In Outlook I found a message about a project I’d recently won with a major client, though they had placed all of the Terms and Conditions into their own language. They had added a “Work for Hire” clause, indicating that our training material was “Work For Hire” and, as such, that they could rebrand and reuse it. Now I’m cool with people having issues with some of my terms, and I recognize that the contracting officer probably just plopped our contract into his template which already had that clause…but it still royally irked me. When I communicated (somewhat strongly) with the CO about why our work was not Work for Hire they just removed the clause without a question (our material is usually treated like a book–you get a certain number of copies)…but, again, it really changed my mood and I felt the need to respond then and there.

This kind of stuff happens all the time when we check our email: things surprise us and change our mode of thought.

Possible Solutions:

  1. BE PRODUCTIVE NOT RISKY: The goal of checking email when you have free time is to use that time wisely. So be wise–have a book or other task ready for you. Maybe file some things, clean up, work on a task that’s not super thought intensive but needs to get done. But whatever it is, don’t check your email because there will often be surprises that change your current state.
  2. CREATE A BARRIER: Don’t turn on automatic download of email messages in any of your portable devices. Put a password on your email application. Don’t carry your cellphone when you go into a client’s. Whatever it is that makes it just a little more difficult to check your email–that’ll make it much less likely to happen.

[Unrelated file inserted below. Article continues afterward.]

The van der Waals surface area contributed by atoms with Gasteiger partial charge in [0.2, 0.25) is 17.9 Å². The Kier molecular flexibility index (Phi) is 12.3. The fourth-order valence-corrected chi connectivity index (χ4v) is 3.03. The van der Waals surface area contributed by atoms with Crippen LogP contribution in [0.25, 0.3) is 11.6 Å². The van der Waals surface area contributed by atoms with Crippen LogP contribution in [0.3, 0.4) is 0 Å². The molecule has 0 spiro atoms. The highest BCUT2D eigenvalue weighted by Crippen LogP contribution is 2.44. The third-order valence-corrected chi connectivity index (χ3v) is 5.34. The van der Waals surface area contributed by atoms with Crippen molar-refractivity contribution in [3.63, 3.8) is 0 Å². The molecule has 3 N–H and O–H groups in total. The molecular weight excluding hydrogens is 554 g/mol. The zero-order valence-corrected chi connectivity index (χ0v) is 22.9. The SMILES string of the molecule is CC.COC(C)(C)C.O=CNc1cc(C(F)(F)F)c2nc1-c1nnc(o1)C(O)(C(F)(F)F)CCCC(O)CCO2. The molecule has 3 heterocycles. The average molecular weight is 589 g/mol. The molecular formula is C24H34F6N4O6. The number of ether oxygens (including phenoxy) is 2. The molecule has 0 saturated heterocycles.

I have many more lessons to share and some specific practices I’ve tried…but at 9:30am I’d really best be getting some work done. Stay tuned…and don’t check your email.

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3 Responses to “Less-Email–an update at two weeks”

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  1. kira

    As we talked about last week, not every job can be done while you’re offline for half the day. And not every day is the same on every job.

    So over the last two weeks I’ve tried to be mindful of the spirit of the tip — the classic time-management exhortation to not let other people set your priorities. It’s been helpful for me, though not revolutionary.

    So I’m back to the Franklin system of having time blocked off to work on a specific project. During that time, I resist the urge to check mail every five minutes, and only do so when it doesn’t interrupt my train of thought too much.

    When I do check email, I scan for urgent things and not let myself get caught up in anything that can wait. But sometimes an item comes through that is genuinely more important than the project I’ve slotted the time to. And if it does, then answering the email is the right thing to do.

  2. Jared Goralnick

    You’re right, Kira, and given our conversations about this it’s clear that you have a very different relationship with your coworkers than I do.

    You’re also right that things will come up that are more important. And, to some degree, that’s good to know about them sooner. The catch though is just how important is really important?

    The message in Tim’s book is that really important stuff is rarely that important. And this is a moot point that we could debate ad infinitum, but that’s my one tidbit to share here.